Infants and Toddlers
Special emphasis should be placed on making the environment as safe as possible.
- Place cribs away from windows and tall, unsecured furniture that could slide or topple.
- Store a minimum of a 72-hour supply of water, formula, bottles, food, juices, clothing, diapers, baby wipes and prescribed medications where they are most likely to be accessible after a disaster. Also keep a store of these items in your car.
- Store strollers, wagons, blankets and cribs with appropriate wheels to evacuate infants, if necessary.
- Install bumper pads in cribs or bassinets to protect babies during the shaking that accompanies an earthquake or explosion.
- Install latches on all cupboards (not just those young children can reach) so that nothing can fall on your baby during a quake and they cannot get to hazards that are stored there.
Preschool/School-age Children and Earthquakes
By age three or so, children can understand what an earthquake is and how to get ready for one. Take the time to explain what causes earthquakes in terms they understand. Include your children in family discussions and planning for earthquake safety.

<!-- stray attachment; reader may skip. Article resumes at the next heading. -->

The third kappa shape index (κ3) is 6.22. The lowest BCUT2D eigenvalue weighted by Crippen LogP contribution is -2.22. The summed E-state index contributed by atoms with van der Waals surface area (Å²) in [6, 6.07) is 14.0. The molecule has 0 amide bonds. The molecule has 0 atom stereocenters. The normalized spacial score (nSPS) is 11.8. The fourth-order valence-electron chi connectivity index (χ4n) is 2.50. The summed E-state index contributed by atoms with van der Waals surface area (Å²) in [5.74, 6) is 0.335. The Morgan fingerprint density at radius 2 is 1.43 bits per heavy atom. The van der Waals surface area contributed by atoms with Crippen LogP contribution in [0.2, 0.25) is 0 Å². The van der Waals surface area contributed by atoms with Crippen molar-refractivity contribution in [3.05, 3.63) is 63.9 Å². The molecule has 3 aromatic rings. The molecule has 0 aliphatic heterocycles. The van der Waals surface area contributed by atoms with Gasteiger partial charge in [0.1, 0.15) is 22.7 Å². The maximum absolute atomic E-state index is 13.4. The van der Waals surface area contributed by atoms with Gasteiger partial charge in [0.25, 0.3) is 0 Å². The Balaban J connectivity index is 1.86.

- Conduct drills and review safety procedures every six months.
- Show children the safest places to be in each room when an earthquake hits. Also show them all possible exits from each room.
- Use sturdy tables to teach children to Duck, Cover & Hold.
- Teach children what to do wherever they are during an earthquake (at school, in a tall building, outdoors).
- Make sure children's emergency cards at school are current.
- Although children should not turn off any utility valves, it's important that they know what gas smells like. Advise children to tell an adult if they smell gas after an earthquake.
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